|Still in the service bay|
|Not where we pictured spending our first day|
So while he is adding a team of body buffers and interior cleaning ladies to get the rig ready, I head over to double check that the Invisibrake wiring I sent by FedEx last week has been installed. "My" service guy says he'll check for me. It's now after 10:00. When I come out of the restroom Bill tells me the wiring will be done by noon. You can likely guess what I say in my head.
Bill is the master of "water off a duck's back", and I'm very even-tempered most of the time. But we're feeling a bit "testy" at almost 11:00, still sitting in the lobby. I knew who I scheduled the appointment with, and about this time she comes out of the finance office and introduces herself. And owns the mistake. A genuine apology makes a huge difference to me. I always hope that mine will be accepted. We accept hers. Tessa is wagging her tail. We can't stay mad now.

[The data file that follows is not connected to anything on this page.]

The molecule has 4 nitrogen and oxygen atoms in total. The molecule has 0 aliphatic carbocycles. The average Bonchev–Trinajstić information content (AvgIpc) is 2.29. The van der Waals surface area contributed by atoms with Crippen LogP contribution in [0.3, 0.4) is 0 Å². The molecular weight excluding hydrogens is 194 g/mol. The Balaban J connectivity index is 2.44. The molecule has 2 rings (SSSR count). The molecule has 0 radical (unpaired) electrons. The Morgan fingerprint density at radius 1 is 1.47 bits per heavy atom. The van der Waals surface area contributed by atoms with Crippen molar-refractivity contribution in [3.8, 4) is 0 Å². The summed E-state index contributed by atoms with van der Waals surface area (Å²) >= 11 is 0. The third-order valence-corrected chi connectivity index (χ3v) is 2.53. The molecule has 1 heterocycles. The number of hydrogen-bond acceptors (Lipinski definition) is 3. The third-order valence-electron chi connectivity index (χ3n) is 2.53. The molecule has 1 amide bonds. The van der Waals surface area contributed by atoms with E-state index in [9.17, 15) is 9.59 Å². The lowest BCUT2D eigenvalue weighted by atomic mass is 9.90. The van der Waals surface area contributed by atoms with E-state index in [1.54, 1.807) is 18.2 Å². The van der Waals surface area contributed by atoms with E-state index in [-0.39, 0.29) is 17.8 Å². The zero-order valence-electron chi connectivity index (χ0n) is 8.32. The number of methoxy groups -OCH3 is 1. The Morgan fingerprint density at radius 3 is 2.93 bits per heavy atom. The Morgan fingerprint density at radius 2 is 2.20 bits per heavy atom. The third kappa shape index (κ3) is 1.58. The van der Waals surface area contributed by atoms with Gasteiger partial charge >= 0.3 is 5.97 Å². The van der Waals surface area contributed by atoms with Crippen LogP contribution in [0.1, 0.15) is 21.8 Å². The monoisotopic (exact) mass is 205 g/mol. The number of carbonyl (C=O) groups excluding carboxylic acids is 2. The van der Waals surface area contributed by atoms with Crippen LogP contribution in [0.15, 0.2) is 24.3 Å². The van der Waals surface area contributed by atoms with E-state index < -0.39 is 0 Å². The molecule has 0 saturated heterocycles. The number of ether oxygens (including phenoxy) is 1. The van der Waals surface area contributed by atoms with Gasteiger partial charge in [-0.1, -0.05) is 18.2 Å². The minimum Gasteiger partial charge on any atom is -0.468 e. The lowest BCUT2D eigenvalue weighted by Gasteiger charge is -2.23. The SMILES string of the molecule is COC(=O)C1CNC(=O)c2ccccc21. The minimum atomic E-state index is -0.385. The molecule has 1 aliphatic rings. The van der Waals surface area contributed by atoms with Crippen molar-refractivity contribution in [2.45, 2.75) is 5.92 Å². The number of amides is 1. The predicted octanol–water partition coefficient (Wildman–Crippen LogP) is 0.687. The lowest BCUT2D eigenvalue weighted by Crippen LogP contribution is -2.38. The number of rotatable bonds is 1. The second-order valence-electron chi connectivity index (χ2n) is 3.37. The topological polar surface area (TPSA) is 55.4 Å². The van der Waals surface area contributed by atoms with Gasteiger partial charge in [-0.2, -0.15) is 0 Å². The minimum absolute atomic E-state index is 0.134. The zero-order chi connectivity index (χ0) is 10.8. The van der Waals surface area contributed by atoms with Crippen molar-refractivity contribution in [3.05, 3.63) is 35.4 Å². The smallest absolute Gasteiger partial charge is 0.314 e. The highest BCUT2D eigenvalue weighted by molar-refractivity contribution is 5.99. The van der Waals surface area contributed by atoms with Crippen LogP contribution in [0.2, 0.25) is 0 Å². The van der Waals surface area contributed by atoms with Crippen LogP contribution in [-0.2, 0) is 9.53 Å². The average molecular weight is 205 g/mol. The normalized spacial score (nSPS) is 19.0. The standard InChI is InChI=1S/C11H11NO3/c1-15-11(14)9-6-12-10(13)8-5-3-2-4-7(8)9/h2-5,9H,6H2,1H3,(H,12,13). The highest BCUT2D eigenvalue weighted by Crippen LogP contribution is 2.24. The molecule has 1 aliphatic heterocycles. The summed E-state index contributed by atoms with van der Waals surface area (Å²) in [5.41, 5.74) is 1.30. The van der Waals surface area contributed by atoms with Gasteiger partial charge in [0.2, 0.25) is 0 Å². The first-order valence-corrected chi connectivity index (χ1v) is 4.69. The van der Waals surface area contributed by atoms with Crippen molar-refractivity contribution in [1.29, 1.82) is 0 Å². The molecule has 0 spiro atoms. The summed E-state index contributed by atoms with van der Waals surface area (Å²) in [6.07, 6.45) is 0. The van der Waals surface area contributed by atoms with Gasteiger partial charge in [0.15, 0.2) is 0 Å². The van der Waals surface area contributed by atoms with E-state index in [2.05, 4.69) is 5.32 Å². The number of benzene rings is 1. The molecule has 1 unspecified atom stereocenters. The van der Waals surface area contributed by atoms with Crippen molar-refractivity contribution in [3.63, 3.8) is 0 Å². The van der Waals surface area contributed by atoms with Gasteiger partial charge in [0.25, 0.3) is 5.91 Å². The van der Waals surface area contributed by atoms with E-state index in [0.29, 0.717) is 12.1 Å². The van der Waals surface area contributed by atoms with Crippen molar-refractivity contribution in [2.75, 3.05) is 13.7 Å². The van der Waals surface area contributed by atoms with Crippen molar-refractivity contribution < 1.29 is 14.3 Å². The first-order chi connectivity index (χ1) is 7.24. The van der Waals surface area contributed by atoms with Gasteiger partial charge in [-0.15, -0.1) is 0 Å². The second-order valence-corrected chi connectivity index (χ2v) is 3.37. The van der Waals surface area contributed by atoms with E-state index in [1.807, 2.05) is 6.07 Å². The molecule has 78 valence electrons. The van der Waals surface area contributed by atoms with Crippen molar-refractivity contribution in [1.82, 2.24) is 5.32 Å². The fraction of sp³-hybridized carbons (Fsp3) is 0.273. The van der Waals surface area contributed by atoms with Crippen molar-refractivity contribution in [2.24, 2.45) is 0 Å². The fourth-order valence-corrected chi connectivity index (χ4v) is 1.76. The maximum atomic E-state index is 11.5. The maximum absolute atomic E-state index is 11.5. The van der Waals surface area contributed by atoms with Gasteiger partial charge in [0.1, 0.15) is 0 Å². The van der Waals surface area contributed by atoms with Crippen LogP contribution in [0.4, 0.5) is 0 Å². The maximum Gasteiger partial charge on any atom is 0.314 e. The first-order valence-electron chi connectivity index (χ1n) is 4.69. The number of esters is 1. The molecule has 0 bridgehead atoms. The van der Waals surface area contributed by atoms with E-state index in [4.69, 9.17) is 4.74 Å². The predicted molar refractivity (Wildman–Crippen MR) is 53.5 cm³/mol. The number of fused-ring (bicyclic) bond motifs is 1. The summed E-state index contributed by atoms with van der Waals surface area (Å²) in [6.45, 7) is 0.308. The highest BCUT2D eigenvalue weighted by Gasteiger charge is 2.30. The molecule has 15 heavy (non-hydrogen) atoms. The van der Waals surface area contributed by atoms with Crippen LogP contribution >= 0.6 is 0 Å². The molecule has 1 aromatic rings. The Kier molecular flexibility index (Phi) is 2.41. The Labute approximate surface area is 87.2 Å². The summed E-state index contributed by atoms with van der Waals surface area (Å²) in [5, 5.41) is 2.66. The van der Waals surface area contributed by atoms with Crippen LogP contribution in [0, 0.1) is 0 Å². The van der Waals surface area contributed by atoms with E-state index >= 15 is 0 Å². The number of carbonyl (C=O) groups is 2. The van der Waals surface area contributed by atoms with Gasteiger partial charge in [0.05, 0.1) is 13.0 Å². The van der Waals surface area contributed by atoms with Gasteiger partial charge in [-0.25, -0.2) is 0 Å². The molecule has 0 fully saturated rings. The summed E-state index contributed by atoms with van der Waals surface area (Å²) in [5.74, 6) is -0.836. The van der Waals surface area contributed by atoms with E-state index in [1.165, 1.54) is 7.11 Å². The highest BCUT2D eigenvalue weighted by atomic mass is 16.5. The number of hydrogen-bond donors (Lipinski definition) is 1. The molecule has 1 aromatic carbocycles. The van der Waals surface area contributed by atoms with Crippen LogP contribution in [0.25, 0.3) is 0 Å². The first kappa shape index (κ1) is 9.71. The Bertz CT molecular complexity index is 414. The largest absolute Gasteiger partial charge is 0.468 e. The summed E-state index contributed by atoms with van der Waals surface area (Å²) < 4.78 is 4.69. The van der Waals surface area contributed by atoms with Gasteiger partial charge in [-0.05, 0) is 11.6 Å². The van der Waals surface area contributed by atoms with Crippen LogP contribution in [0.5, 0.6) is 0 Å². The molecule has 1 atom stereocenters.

The walk-through tech is good. He immediately "gets" how to work with us, and we have fun with him while confirming that "buttons you push, and knobs you turn". Even though we have passed noon, while we're in the rig we don't care how long it's taking. The ten minutes back in the lobby while no one knows what we're waiting for puts us back into OMG-can-we-just-get-the-rig-and-go mode. Next Bill sees our rig pull out of the lot and disappear down the road. We surmise that filling up the propane happens off site. It finally returns and we are finally able to pull up the Jeep and attach the tow bar.
|Check the water in the batteries regularly|
|Accommodating much longer legs than mine|